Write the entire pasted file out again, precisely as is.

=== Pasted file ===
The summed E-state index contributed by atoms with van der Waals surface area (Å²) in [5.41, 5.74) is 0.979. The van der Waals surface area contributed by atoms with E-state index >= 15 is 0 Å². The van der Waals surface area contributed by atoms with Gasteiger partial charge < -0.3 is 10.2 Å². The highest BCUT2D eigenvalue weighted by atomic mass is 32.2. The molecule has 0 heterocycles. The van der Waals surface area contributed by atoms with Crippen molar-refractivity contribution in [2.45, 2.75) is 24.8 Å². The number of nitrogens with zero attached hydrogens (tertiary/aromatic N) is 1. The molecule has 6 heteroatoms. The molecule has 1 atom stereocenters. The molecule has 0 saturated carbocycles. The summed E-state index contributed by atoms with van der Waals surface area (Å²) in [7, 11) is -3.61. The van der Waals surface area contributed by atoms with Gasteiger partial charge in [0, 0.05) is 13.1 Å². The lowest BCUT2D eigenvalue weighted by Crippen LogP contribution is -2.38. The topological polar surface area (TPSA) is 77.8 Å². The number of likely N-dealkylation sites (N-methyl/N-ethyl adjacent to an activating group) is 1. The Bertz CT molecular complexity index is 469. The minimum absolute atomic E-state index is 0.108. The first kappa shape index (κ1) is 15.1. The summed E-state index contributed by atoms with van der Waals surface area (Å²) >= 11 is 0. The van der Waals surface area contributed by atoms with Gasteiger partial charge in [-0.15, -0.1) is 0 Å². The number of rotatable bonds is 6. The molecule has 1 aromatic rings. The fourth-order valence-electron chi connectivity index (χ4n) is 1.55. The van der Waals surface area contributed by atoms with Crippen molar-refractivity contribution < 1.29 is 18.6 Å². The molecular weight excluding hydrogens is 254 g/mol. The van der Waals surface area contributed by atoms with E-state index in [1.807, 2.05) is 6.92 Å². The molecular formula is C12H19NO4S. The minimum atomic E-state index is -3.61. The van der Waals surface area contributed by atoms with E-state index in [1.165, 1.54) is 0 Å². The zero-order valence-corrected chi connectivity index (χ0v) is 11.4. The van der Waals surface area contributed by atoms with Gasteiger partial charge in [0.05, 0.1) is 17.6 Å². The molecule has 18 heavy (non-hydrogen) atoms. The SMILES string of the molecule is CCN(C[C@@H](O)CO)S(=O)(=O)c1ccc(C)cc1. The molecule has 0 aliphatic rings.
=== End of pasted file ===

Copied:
The summed E-state index contributed by atoms with van der Waals surface area (Å²) in [5.41, 5.74) is 0.979. The van der Waals surface area contributed by atoms with E-state index >= 15 is 0 Å². The van der Waals surface area contributed by atoms with Gasteiger partial charge < -0.3 is 10.2 Å². The highest BCUT2D eigenvalue weighted by atomic mass is 32.2. The molecule has 0 heterocycles. The van der Waals surface area contributed by atoms with Crippen molar-refractivity contribution in [2.45, 2.75) is 24.8 Å². The number of nitrogens with zero attached hydrogens (tertiary/aromatic N) is 1. The molecule has 6 heteroatoms. The molecule has 1 atom stereocenters. The molecule has 0 saturated carbocycles. The summed E-state index contributed by atoms with van der Waals surface area (Å²) in [7, 11) is -3.61. The van der Waals surface area contributed by atoms with Gasteiger partial charge in [0, 0.05) is 13.1 Å². The lowest BCUT2D eigenvalue weighted by Crippen LogP contribution is -2.38. The topological polar surface area (TPSA) is 77.8 Å². The number of likely N-dealkylation sites (N-methyl/N-ethyl adjacent to an activating group) is 1. The Bertz CT molecular complexity index is 469. The minimum absolute atomic E-state index is 0.108. The first kappa shape index (κ1) is 15.1. The summed E-state index contributed by atoms with van der Waals surface area (Å²) >= 11 is 0. The van der Waals surface area contributed by atoms with Gasteiger partial charge in [-0.15, -0.1) is 0 Å². The number of rotatable bonds is 6. The molecule has 1 aromatic rings. The fourth-order valence-electron chi connectivity index (χ4n) is 1.55. The van der Waals surface area contributed by atoms with Crippen molar-refractivity contribution < 1.29 is 18.6 Å². The molecular weight excluding hydrogens is 254 g/mol. The van der Waals surface area contributed by atoms with E-state index in [1.807, 2.05) is 6.92 Å². The molecular formula is C12H19NO4S. The minimum atomic E-state index is -3.61. The van der Waals surface area contributed by atoms with E-state index in [1.165, 1.54) is 0 Å². The zero-order valence-corrected chi connectivity index (χ0v) is 11.4. The van der Waals surface area contributed by atoms with Gasteiger partial charge in [0.05, 0.1) is 17.6 Å². The molecule has 18 heavy (non-hydrogen) atoms. The SMILES string of the molecule is CCN(C[C@@H](O)CO)S(=O)(=O)c1ccc(C)cc1. The molecule has 0 aliphatic rings.